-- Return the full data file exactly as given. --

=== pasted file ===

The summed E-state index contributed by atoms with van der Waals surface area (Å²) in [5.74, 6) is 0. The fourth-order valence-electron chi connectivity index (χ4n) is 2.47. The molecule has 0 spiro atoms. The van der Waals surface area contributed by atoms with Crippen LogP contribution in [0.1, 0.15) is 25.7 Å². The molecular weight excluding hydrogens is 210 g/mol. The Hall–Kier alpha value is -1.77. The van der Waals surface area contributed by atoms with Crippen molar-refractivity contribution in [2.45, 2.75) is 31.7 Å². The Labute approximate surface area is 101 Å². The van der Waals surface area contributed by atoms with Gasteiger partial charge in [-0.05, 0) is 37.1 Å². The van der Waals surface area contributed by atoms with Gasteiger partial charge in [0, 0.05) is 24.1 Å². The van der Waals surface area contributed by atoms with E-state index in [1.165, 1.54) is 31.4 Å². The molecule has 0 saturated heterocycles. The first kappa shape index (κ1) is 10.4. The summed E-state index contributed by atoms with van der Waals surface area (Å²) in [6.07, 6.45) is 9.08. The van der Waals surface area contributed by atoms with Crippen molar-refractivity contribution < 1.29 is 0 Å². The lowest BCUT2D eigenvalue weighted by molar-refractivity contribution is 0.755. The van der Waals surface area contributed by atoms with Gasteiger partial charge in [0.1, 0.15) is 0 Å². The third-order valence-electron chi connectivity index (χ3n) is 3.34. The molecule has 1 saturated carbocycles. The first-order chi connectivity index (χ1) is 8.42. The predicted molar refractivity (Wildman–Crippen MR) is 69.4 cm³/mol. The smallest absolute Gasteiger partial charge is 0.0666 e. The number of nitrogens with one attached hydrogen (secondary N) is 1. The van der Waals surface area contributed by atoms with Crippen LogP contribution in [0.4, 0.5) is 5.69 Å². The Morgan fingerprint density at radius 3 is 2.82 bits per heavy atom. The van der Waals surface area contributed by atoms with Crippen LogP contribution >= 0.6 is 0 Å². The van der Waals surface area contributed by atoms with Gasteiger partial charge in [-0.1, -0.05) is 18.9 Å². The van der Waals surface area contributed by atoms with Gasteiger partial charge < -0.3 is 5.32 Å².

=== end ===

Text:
The summed E-state index contributed by atoms with van der Waals surface area (Å²) in [5.74, 6) is 0. The fourth-order valence-electron chi connectivity index (χ4n) is 2.47. The molecule has 0 spiro atoms. The van der Waals surface area contributed by atoms with Crippen LogP contribution in [0.1, 0.15) is 25.7 Å². The molecular weight excluding hydrogens is 210 g/mol. The Hall–Kier alpha value is -1.77. The van der Waals surface area contributed by atoms with Crippen molar-refractivity contribution in [2.45, 2.75) is 31.7 Å². The Labute approximate surface area is 101 Å². The van der Waals surface area contributed by atoms with Gasteiger partial charge in [-0.05, 0) is 37.1 Å². The van der Waals surface area contributed by atoms with Gasteiger partial charge in [0, 0.05) is 24.1 Å². The van der Waals surface area contributed by atoms with E-state index in [1.165, 1.54) is 31.4 Å². The molecule has 0 saturated heterocycles. The first kappa shape index (κ1) is 10.4. The summed E-state index contributed by atoms with van der Waals surface area (Å²) in [6.07, 6.45) is 9.08. The van der Waals surface area contributed by atoms with Crippen molar-refractivity contribution < 1.29 is 0 Å². The lowest BCUT2D eigenvalue weighted by molar-refractivity contribution is 0.755. The van der Waals surface area contributed by atoms with Gasteiger partial charge in [0.1, 0.15) is 0 Å². The third-order valence-electron chi connectivity index (χ3n) is 3.34. The molecule has 1 saturated carbocycles. The first-order chi connectivity index (χ1) is 8.42. The predicted molar refractivity (Wildman–Crippen MR) is 69.4 cm³/mol. The smallest absolute Gasteiger partial charge is 0.0666 e. The number of nitrogens with one attached hydrogen (secondary N) is 1. The van der Waals surface area contributed by atoms with Crippen LogP contribution in [0.4, 0.5) is 5.69 Å². The Morgan fingerprint density at radius 3 is 2.82 bits per heavy atom. The van der Waals surface area contributed by atoms with Crippen LogP contribution >= 0.6 is 0 Å². The van der Waals surface area contributed by atoms with Gasteiger partial charge in [-0.1, -0.05) is 18.9 Å². The van der Waals surface area contributed by atoms with Gasteiger partial charge < -0.3 is 5.32 Å².